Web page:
google-site-verification: google65a83de5d23a6899.html google-site-verification: google65a83de5d23a6899.html
HomeBusinessSaudis offer a $4 billion loan to IK’s new Government

Saudis offer a $4 billion loan to IK’s new Government

In order to restore dangerously low stocks of foreign currency, Pakistan plans to borrow more than $4 billion from the Saudi-backed Islamic Development Bank (IDB).

According to officials of the Jeddah-based bank, they have agreed to make a formal offer to lend Islamabad the money when Imran Khan takes over as prime minister.

Moreover, they expect Asad Umar (Khan’s proposed finance minister) to accept the proposal. One senior adviser in Islamabad claimed that “The paperwork is all in place. The IDB is waiting for the elected government to take charge before giving their approval.”

Since the loan would not cover Pakistan’s estimated financing gap which is at least $25 billion during this financial year. However, the advisor aware of Pakistan’s situation said that would be “an important contribution”.

On the other hand, Imran Khan (Pakistan’s former cricket captain), is expected to take over as prime minister on 15th August.

After taking the oath, one of his first jobs will be to fix the country’s balance of payments crisis, with high imports and sluggish exports having bled the country of much of its foreign exchange reserves.

Must Rea: Apple faces music over its faulty “speaker” output!

Asad Umar, who served as the PTI’s shadow finance minister said in a statement that, “The situation is dire. We’ve got $10 billion dollars of central bank reserves, we’ve got somewhere between $8 billion and $9 billion in short-term liabilities, and therefore your net reserves are close to nothing.”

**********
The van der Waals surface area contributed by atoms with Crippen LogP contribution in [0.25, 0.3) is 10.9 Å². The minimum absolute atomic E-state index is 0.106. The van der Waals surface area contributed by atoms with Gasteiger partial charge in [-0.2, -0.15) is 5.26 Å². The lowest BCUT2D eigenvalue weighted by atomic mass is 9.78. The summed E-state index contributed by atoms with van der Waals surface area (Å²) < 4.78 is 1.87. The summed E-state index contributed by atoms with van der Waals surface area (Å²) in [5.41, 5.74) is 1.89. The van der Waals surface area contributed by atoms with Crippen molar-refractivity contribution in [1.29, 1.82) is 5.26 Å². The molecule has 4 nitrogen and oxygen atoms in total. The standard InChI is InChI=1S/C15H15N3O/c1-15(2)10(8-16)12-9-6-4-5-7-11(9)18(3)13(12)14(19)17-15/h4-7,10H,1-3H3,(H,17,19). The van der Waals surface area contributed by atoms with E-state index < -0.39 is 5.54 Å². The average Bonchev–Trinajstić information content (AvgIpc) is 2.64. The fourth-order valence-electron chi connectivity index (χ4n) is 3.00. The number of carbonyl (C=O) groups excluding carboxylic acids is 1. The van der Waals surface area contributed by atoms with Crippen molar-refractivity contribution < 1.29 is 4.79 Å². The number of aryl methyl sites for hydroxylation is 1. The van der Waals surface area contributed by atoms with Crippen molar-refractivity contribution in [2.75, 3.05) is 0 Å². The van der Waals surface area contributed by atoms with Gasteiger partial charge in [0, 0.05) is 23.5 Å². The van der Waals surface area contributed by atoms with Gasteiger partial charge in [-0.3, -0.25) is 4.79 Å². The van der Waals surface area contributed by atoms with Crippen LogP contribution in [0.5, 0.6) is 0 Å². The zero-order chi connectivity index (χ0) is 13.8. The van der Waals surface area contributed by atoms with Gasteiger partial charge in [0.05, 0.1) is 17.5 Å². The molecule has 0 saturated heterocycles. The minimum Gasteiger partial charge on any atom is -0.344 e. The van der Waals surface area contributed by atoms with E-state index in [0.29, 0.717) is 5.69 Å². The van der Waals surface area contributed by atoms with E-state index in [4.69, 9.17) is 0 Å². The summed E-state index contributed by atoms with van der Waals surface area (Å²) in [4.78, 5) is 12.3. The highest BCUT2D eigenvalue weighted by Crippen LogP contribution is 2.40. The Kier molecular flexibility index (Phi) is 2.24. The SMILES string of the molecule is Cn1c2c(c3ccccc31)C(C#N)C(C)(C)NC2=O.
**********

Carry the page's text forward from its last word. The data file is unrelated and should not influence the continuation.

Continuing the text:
On the other hand, the plan is already drawn up by officials to borrow up to $12 billion from the International Monetary Fund. However, this aid is expected to come with strings attached, like a demand to see the details behind billions of dollars’ worth of Chinese loans.
According to Officials, this loan would be used mostly to pay for oil imports, with higher crude prices have contributed to Pakistan’s problems. While Umar is looking at what other options remain open to him, of which the IDB loan is one.

However, Khan’s new government will still have to perform potentially unpopular spending cuts and tax rises to lend a hand in repairing the government’s balance sheet.

“The budget deficit shot up to about 7 percent of the gross domestic product during the last financial year,” Waqar Masood Khan, a former finance ministry official said. “Bringing that down to the target of 4 percent is not going to be easy.” He added.

Although the offer by IDB is a positive sign by Saudis, Pakistan has to see that this aid should come without any terms and conditions unlike the previous record of foreign aids.

Ayesha Maqbool
Ayesha Maqbool
Ayesha is known by her mesmerizing talent of writing most technical stories in a brilliant informal way. She is a specialist in writing breakthroughs of Startups, Freelancing and Telecom Industry.


Please enter your comment!
Please enter your name here

Most Popular

google-site-verification: google65a83de5d23a6899.html